Candidate: Seyed Hossein Mirjahanmardi
Title: Microwave Near Field Imaging and Material Characterization
Date: January 14, 2020
Time: 9:30 AM
Place: EIT 3142
Supervisor(s): Ramahi, Omar M.
In recent years, microwave imaging for medical applications has attracted many researchers because of its high degree of penetration, non-ionizing and safe nature, and the low-cost of devices needed to generate images at low frequencies. This modality has great potential for producing unique and informative images because the response of materials, including human tissues, to electromagnetic excitation differs as the material's electrical characteristics change. Although microwave imaging has potentially distinctive features as an imaging modality, especially for early cancer diagnosis, the main challenges still exist. The penetration level of waves and their operating frequency have an inverse relation, meaning that to sufficiently penetrate the body and identify small changes, such as tumors and other anomalies, low-frequency waves are needed as excitation. However, decreasing the frequency degrades image resolution, a barrier in microwave imaging research. Other challenges are the need for simulations models, high computational resources, and significant processing time to retrieve the image of the object under test (OUT) beyond the diffraction limit.
The high-resolution imaging algorithms reported in the literature are based on a simulation-measurement combination. These algorithms are iterative and optimization-based, meaning that to reach an acceptable answer, numerous simulations need to be run. In addition, such iterative algorithms depend strongly on proper initialization to converge, which requires prior information that is not available unless MRI or CT images are taken and fed to the algorithm. This single initialization may not be enough if the OUT changes over time. For example, in the case of medical use, if a cancer treatment such as chemotherapy is ongoing, the tissues and therefore the OUT structure may change. In such cases, the first initialization no longer valid, resulting in the need for new MRI or CT images to be taken. But the need for such processes to create a microwave image violates the main goal of this modality: mass screening for early cancer detection.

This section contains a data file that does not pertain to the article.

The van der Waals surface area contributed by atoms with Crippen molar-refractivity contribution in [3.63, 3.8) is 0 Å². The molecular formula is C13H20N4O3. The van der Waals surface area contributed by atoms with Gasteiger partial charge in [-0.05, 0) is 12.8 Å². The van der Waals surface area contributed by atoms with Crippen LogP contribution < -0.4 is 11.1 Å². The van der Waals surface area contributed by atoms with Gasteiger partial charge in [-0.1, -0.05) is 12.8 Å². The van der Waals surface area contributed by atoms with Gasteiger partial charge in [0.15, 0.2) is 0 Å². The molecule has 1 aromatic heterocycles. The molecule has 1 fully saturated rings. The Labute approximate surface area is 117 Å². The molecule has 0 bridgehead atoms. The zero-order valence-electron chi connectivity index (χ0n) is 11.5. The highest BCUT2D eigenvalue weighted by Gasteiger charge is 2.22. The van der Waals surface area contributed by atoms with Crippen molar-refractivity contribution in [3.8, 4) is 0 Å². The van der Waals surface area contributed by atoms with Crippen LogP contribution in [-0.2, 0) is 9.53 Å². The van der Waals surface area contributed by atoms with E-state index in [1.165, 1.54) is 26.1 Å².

The other challenge of microwave image is the imaging resolution, which strongly depends on the operation wavelength and in most cases is much larger than a tumor's size. Having a large wavelength increases the diffraction phenomenon that occurs in the OUT while waves propagate. Thus, the wave packet energy spreads through the medium. The inverse algorithms reported in the literature, that take the diffraction phenomenon into account, are inherently ill-posed, meaning that a unique solution cannot be obtained unless some prior information is used. These algorithms are simulation-oriented, and consequently, are time-consuming, model-based, and do not produce reliable answers.
The noticeable advantages of generating images at low frequencies have convinced us that microwave imaging modality has a strong role to play in medical applications. To address the aforementioned challenges regarding the microwave imaging approaches reported in the literature, we propose to use narrowband electrically small antennas in the near field along with the Radon transform and filter-back projection as the reconstruction algorithm. Designing proper electrically small antennas significantly reduces the diffraction occurring in objects under test. Therefore, waves no longer spread in the OUT, only minimum coupling occurs between its layers, and the waves instead propagate in straight lines. This ray-like behavior of waves allows us to apply one of the most powerful reconstruction algorithms used widely in clinical imaging, the filtered-back projection algorithm, based on Radon transform. This algorithm, which is the basis of computerized tomography, needs no simulation or initialization. Thus, no optimization is used; the result is reliable images. In addition, the probes designed for our prototypes operate at low frequencies, which results in high penetration, and the waves excite the internal parts of the OUT.
Major distinguishing features of the proposed system are the low-cost devices needed to generate images from the OUT, its safety, and the high penetration of waves capable of sensing in-depth anomalies. In addition, the reliable reconstruction algorithm we have developed makes our microwave imaging system unique. Unlike other algorithms used for medical purposes, ours is computationally low-cost and needs no prior knowledge or simulations. The preliminary images generated using our system promise a future for microwave imaging modality. This system can potentially open new windows in the area of microwave imaging and substantially improve medical imaging for mass and frequent screening.
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